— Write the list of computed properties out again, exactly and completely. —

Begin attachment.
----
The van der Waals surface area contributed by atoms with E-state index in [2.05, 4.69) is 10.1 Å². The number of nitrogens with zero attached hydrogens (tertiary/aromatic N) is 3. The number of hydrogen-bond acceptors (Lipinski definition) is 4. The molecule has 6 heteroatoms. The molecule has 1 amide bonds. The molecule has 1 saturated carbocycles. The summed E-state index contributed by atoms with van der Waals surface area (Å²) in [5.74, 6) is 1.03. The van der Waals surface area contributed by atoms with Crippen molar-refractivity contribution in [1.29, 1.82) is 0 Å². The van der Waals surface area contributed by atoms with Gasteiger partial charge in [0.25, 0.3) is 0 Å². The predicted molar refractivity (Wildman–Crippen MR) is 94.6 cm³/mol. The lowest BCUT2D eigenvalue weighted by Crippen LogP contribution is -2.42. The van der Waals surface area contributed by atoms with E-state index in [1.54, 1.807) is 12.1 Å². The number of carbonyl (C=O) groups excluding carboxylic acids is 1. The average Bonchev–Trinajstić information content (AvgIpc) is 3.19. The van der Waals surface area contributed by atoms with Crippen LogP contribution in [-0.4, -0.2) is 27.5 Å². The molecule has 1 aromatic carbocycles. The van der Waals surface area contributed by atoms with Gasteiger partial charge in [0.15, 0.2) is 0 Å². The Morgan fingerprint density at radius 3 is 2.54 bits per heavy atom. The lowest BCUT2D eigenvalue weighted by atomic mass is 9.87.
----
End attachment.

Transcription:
The van der Waals surface area contributed by atoms with E-state index in [2.05, 4.69) is 10.1 Å². The number of nitrogens with zero attached hydrogens (tertiary/aromatic N) is 3. The number of hydrogen-bond acceptors (Lipinski definition) is 4. The molecule has 6 heteroatoms. The molecule has 1 amide bonds. The molecule has 1 saturated carbocycles. The summed E-state index contributed by atoms with van der Waals surface area (Å²) in [5.74, 6) is 1.03. The van der Waals surface area contributed by atoms with Crippen molar-refractivity contribution in [1.29, 1.82) is 0 Å². The van der Waals surface area contributed by atoms with Gasteiger partial charge in [0.25, 0.3) is 0 Å². The predicted molar refractivity (Wildman–Crippen MR) is 94.6 cm³/mol. The lowest BCUT2D eigenvalue weighted by Crippen LogP contribution is -2.42. The van der Waals surface area contributed by atoms with E-state index in [1.54, 1.807) is 12.1 Å². The number of carbonyl (C=O) groups excluding carboxylic acids is 1. The average Bonchev–Trinajstić information content (AvgIpc) is 3.19. The van der Waals surface area contributed by atoms with Crippen LogP contribution in [-0.4, -0.2) is 27.5 Å². The molecule has 1 aromatic carbocycles. The van der Waals surface area contributed by atoms with Gasteiger partial charge in [0.15, 0.2) is 0 Å². The Morgan fingerprint density at radius 3 is 2.54 bits per heavy atom. The lowest BCUT2D eigenvalue weighted by atomic mass is 9.87.